rotary nystagmus and upbeat nystagmus in primary position. This was interpreted prior to the nervous system – neurons, astrocytes and oligodendrocytes. However, although NPCs migrate
MRI as consistent with an ocular tilt reaction possibly due to a lesion nearby the left Interstitial to the site of injury after an ischemic insult as differentiating neuroblasts, the majority of them
Nucleus of Cajal (INC). An extensive investigation of a posterior circulation stroke was carried undergo apoptosis and fail to contribute towards regeneration. Methods: To test if enhanced
out. Results: CT angiography and serological investigations for stroke in the young adult were survival of these neuroblasts can assist in the repair of an infarct, we propose to selectively
normal. However, brain MRI showed classical radiological findings of CADASIL disease with manipulate the expression of the anti-apoptotic gene, Mcl-1. Our lab has recently developed a
extensive leucoencephalopathy involving both temporal poles and several old lacunar strokes. reproducible focal ischemic injury model in the adult mouse forelimb motor cortex. Using this
Notch3 mutation analysis is pending. Surprisingly, no acute ischemic lesion was observed on model, I am investigating the acute peak proliferative response of NPCs when they differentiate
DWI sequences, in particular in the brainstem, excluding an acute ischemic stroke. However, to neuroblasts and begin to migrate towards the focal ischemic injury. This can be achieved
gradient-echo sequences showed a pattern of multiple subcortical microbleeds. In particular, through the use of BrdU, a proliferation marker, and doublecortin, a marker for neuroblasts, im-
one microbleed was strategically located in the rostral midbrain, in a region next to the left puta- munohistochemistry. Additionally, I have further characterized the progression of the injury, this
tive INC. Conclusions: The observations in this single case support the view that microbleeds includes assaying the neuronal, glial and vascular health post injury. Results: I have shown how
may be associated with acute focal neurological deficits and suggest a possible novel patho- NPCs in the SVZ react to an ischemic insult during the first week post injury, this gives greater
physiological mechanism underlying the clinical spectrum of CADASIL disease. resolution than previously investigated NPC activity post ischemia. This is in conjunction with
the cellular and vascular health assays to aid in understanding the response of neuronal and
glial populations over the first week post injury. Conclusions: Characterizing this optimum time
P1.033 window for manipulation is crucial to determine when to transfect NPCs with Mcl-1 and assess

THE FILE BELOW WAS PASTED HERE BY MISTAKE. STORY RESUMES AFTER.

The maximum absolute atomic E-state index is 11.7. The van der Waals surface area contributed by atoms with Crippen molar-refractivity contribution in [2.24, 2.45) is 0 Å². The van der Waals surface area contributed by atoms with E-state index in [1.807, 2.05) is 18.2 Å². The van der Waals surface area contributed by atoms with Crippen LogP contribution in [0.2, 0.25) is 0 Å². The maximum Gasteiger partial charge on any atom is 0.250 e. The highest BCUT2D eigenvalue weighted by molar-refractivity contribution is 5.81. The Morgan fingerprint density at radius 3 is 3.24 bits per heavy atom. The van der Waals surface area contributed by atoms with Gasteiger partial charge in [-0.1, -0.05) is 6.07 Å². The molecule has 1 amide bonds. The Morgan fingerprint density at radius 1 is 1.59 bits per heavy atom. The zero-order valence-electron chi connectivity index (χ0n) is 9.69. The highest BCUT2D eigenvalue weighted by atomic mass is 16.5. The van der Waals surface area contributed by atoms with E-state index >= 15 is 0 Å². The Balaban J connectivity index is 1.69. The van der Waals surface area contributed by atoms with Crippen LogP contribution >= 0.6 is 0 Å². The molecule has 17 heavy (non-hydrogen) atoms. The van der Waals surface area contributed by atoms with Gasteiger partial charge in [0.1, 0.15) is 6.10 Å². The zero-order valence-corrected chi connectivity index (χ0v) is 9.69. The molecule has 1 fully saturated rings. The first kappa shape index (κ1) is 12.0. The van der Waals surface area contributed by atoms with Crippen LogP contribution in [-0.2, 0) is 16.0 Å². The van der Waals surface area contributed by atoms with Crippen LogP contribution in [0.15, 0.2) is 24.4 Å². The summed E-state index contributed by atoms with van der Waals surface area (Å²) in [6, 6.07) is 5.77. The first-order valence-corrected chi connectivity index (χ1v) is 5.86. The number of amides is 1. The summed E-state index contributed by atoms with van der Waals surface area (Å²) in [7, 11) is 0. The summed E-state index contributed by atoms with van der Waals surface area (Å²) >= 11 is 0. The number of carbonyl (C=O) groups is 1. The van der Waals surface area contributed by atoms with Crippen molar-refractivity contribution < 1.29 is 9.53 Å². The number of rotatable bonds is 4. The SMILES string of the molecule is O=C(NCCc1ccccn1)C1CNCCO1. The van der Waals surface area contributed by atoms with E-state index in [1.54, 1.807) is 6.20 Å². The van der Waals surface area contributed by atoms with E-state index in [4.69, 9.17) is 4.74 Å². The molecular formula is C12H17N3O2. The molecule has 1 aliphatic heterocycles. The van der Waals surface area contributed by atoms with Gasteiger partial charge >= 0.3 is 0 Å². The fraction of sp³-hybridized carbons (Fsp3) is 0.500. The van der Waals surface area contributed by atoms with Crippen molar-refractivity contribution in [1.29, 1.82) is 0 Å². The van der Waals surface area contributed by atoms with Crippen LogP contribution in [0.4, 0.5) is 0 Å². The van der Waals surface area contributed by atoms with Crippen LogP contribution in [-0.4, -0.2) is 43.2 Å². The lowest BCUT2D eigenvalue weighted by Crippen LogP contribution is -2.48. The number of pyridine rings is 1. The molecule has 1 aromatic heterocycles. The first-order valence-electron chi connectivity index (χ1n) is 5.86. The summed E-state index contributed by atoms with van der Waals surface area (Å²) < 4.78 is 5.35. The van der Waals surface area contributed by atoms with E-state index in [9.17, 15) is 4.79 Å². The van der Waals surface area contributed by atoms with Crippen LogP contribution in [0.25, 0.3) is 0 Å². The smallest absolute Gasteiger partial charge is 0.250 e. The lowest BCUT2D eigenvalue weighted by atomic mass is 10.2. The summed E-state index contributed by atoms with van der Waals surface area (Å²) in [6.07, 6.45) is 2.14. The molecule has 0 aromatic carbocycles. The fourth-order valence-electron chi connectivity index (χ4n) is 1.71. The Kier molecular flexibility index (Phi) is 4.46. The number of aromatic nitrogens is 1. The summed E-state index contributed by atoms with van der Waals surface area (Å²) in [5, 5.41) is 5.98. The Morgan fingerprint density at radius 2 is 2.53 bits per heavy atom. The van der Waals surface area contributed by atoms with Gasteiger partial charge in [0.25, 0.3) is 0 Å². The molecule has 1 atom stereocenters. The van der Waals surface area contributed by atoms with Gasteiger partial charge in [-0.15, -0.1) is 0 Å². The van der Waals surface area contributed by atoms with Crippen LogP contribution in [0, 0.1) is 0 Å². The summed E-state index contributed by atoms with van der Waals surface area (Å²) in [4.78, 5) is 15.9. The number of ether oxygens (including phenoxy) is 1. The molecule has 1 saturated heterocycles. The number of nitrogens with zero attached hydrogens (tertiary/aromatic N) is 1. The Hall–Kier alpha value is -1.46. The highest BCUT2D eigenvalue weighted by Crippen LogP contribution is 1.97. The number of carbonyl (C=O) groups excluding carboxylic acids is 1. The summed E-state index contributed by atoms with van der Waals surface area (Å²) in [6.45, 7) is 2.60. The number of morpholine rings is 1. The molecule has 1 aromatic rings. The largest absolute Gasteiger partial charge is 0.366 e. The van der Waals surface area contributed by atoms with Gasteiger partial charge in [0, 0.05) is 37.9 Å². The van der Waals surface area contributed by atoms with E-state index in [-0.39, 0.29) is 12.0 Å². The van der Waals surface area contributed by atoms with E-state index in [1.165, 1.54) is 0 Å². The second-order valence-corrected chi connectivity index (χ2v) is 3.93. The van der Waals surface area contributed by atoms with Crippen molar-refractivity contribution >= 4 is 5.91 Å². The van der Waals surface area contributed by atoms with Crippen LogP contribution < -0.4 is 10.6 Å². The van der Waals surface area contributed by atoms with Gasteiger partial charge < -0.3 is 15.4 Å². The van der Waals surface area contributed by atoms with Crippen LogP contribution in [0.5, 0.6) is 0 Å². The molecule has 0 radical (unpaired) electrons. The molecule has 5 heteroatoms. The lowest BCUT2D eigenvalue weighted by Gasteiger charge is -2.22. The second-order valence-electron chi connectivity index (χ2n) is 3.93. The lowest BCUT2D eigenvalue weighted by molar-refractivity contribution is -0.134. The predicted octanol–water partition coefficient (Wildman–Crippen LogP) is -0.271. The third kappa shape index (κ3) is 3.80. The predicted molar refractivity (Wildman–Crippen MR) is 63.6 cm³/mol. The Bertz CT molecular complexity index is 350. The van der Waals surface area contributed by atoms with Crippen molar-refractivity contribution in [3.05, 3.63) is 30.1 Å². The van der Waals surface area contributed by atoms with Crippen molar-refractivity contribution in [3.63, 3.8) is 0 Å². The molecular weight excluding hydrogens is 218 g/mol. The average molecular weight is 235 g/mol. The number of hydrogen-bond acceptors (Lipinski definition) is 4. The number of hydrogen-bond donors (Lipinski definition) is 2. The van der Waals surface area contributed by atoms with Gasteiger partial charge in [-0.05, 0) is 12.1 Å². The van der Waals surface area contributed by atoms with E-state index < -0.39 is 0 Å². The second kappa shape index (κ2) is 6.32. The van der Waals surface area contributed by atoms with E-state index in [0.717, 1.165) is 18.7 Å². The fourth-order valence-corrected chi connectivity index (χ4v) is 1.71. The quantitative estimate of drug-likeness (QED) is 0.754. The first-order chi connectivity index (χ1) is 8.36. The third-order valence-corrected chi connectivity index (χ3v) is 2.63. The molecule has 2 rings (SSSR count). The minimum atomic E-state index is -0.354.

Development of a Walk-in Code Stroke Protocol for Community Hospital the extent of neuroblast survival and possible regeneration. This will help identify a role for NPCs
Emergency Departments in Toronto to promote neural repair in the adult brain following ischemic injury.

Willems, J2 Linkewich, E1 Sharp, S3 Tahair, N4 Olynyk, C5 Swartz, R1; 1. North & East GTA
Stroke Network, Toronto, ON; 2. South East Toronto Stroke Network, Toronto, ON; 3. Toronto P1.036
West Stroke Network, Toronto, ON; 4. Toronto Stroke Networks, Toronto, ON; 5. Toronto Functional Neuroimaging markers of Cerebral Small Vessel Disease effects
Emergency Medical Services, Toronto, ON on cognition
Background: Since 2005, the Memorandum of Understanding for Medical Redirect and Repa- Dey, AK2, 4, 5 Turner, G2, 1 Black, SE3, 6, 7 Levine, B5, 6, 8; 1. Department of Occupational and Reha-
triation of Acute Stroke Patients within Toronto Area (MOU) ensures that acute stroke patients bilitation Sciences, University of Toronto, Toronto, ON; 2. Heart and Stroke Foundation Centre
accessing Toronto Emergency Medical Services (TEMS) are screened for potential eligibility for for Stroke Recovery, Sunnybrook Health Sciences Centre, Toronto, ON; 3. Centre for Stroke
hyperacute intervention and transported directly to a Regional Stroke Centre (RSC). The MOU sup- Recovery at Sunnybrook Health Sciences Centre, University of Toronto, Toronto, ON;
ports coordinated access to time-sensitive stroke services not available at community hospitals. . Institute of Medical Science, Faculty of Medicine, University of Toronto, Toronto, ON;
Not all patients activate EMS and instead use their own transportation to arrive at a community 5. Rotman Research Institute, Baycrest Centre, Toronto, ON; 6. Department of Medicine
hospital emergency department (ED). For patients assessed by community ED physicians who re- (Neurology), University of Toronto, Toronto, ON; 7. LC Campbell Cognitive Neurology Research
quire RSC services, the lack of a formal process for expedited transfer to a RSC has limited access Unit, Toronto, ON; 8. Department of Psychology, University of Toronto, Toronto, ON
to best care. Methodology: The Toronto Stroke Flow Initiative established the Toronto ED/EMS